You’ve all missed me a little this week, haven’t you? I have been a little distant as my work at Sunnybrook College (not its real name!) becomes more demanding.
An interesting week; lots of meetings; before school, after school, and any time they can be squeezed in between. I had to break up a fight between two large senior students on Friday, outside the front doors to the library. I yelled at them to stop and to follow me to my office, where I issued them with forms to go the responsible thinking room.
Senior students are often mountain men. We have a number of South Pacific Islander and Maori students, and by the time they reach the age of 16 and 17 they are HUGE! Lots of hormones and lots of aggression. A female teacher, even when a goddess such as I, has to pray for some good luck when taking on some of those big guys – remember, the government won’t let me have my stick!
It was the first time I have sent anyone off to the Responsible Thinking Classroom, and I had to send two at once, so I was a little worried about bluffing my way through, but though they protested that I was being unfair and they were grossly mistreated, they went off as instructed. It is not a part of the job that ever gets easier, but at least at this school the admin backs up the teachers, which is not always the case in a lot of schools, especially private schools.
I have decided to shelve some of our library books by genre first and dewey second. Literacy is our main aim, and I am less worried about the correct dewey classification number, than getting the kids reading. I have read reports that shelving books by genre increases circulation figures, and it is always my experience that students ask ‘do you have any mystery books?” or “ …fantasy books?” more than any other question. So, I want to get that book into their hand as fast as possible, and so I am shelving by genre. Melville Dewey might roll over in his grave, but then libraries today bare less and less resemblance to the libraries he knew! Get with the times, Melville!
To do so means moving all the books around. I started with bays of fantasy books today. It meant moving the entire fiction collection just to enable space for relocation, so by the end of the day my arms and back were pretty tired.
Madonna and I are the same age, and at the rate I am going I shall have more toned arms that dear Madge before she knows it. (I am already more beautiful, naturally, without the help of surgery or air brushing, or body stockings. Poor Madonna, she just can’t compete, why does she continue to try? Why does anyone try? Mere mortals!)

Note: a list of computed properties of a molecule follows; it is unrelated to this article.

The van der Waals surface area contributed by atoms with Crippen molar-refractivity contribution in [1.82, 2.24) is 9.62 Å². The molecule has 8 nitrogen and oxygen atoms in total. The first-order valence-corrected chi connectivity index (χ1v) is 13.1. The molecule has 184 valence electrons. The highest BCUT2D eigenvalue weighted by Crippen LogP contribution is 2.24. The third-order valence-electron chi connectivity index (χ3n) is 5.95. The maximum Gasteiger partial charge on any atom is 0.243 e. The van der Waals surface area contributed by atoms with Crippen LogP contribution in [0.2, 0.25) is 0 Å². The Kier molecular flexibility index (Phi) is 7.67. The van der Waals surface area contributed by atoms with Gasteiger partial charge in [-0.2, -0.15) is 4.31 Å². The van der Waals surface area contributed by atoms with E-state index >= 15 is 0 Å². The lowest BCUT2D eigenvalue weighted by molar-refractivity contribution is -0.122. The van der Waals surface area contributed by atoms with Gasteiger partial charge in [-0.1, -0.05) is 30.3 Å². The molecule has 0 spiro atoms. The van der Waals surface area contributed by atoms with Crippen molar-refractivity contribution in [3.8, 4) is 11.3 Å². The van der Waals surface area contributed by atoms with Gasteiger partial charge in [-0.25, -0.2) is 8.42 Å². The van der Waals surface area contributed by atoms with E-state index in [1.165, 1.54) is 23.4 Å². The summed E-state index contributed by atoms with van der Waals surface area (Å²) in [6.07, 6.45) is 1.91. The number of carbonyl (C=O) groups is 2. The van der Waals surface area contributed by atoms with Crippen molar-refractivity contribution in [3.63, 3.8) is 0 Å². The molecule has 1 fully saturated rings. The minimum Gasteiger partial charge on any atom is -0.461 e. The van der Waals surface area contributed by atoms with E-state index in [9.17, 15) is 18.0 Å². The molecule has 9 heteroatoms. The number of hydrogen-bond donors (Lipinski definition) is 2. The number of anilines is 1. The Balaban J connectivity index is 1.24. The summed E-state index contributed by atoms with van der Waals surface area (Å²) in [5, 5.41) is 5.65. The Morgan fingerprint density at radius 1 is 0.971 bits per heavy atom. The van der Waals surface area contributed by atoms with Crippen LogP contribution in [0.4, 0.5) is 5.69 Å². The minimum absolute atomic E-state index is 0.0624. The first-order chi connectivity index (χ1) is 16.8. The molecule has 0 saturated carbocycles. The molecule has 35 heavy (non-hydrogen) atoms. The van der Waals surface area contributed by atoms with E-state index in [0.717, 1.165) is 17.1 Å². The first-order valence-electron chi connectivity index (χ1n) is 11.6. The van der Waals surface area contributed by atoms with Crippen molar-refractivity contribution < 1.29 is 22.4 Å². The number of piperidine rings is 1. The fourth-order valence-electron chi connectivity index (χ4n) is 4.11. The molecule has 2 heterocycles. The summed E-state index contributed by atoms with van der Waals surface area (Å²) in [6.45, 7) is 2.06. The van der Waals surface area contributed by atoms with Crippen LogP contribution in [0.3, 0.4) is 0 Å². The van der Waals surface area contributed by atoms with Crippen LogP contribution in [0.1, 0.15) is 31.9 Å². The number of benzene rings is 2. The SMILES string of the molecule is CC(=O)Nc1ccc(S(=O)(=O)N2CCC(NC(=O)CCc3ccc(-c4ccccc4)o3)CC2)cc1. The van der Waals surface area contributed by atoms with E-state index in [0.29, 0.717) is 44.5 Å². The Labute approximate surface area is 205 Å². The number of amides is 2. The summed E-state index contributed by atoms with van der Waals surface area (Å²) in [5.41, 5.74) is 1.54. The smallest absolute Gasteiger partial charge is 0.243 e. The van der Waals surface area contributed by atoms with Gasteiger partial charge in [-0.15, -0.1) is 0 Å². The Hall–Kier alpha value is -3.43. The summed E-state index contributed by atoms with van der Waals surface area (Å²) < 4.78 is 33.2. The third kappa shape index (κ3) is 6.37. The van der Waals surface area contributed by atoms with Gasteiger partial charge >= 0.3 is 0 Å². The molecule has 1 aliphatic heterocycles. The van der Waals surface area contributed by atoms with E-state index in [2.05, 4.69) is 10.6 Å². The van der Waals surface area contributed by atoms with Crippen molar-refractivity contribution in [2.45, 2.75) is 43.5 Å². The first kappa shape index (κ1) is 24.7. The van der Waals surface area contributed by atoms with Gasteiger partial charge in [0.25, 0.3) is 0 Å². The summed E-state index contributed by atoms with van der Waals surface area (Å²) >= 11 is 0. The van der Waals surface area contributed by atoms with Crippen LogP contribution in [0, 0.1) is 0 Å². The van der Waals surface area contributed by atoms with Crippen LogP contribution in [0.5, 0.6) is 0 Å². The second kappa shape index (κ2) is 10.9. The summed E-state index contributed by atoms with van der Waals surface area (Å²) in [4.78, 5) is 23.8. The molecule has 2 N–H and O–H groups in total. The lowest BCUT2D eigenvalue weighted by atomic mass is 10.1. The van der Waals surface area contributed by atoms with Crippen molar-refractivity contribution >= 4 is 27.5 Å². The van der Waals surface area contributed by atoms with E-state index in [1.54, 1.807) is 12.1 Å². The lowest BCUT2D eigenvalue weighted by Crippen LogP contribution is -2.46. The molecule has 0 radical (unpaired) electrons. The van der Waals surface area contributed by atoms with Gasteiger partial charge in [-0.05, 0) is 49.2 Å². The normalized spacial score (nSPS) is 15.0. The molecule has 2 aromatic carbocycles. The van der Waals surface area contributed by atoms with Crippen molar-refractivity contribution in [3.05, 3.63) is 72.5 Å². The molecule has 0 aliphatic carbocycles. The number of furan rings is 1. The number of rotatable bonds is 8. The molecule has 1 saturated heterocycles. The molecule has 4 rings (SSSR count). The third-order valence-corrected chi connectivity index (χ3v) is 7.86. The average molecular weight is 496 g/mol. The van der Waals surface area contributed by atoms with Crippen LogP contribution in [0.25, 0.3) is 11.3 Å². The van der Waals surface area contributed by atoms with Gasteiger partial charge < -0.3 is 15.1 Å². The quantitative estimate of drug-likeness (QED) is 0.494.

I had my first study skills classes with year 10 this week too. I read them a short story to start with, then made them do individual silent reading, which made some of them act as though their lives were coming to an end. I allow them to read anything in the library – magazines, newspaper, fiction, non-fiction, even picture books, and yet some still grumble and groan. “I don’t like reading!” they say, and I reply ‘That’s only because you haven’t found what you like to read yet!” and off they trudge as though going to the gallows.
It was interesting to see how some of the students acted when I said that I was going to read to them. Their looks of surprise were memorable to say the least! Most of the girls settled in quickly, as did the Asian boys, but the indigenous students and a group of Maori kids, found it hard to sit still, even though they were sitting on bean bags, couches and even on the floor as they chose! By the end of the story, they were mostly paying attention, though.
I suspect some of those present may not have had a lot of books read to them. Others have English as their second language. I like to model reading aloud to them, stumbles and all, so that they see that it is okay to make mistakes when reading. It is weird though to look up from the page and see all these big bodies lying around you as you read. One or two closest to me, lying full length of the floor were six foot men-children.
It certainly is a change from Fanny and Maude’s School for fine Young Ladies!
Daughter2 has been on holiday in Thailand at some swanky spa resort all week. As of today she has not purchased anything for me. She may not be allowed back across the border again if she doesn’t rectify that issue pretty damn quick. An eight hour stop over in Singapore might alleviate her possible refugee statues however. No gift for Mama, no home. Simple.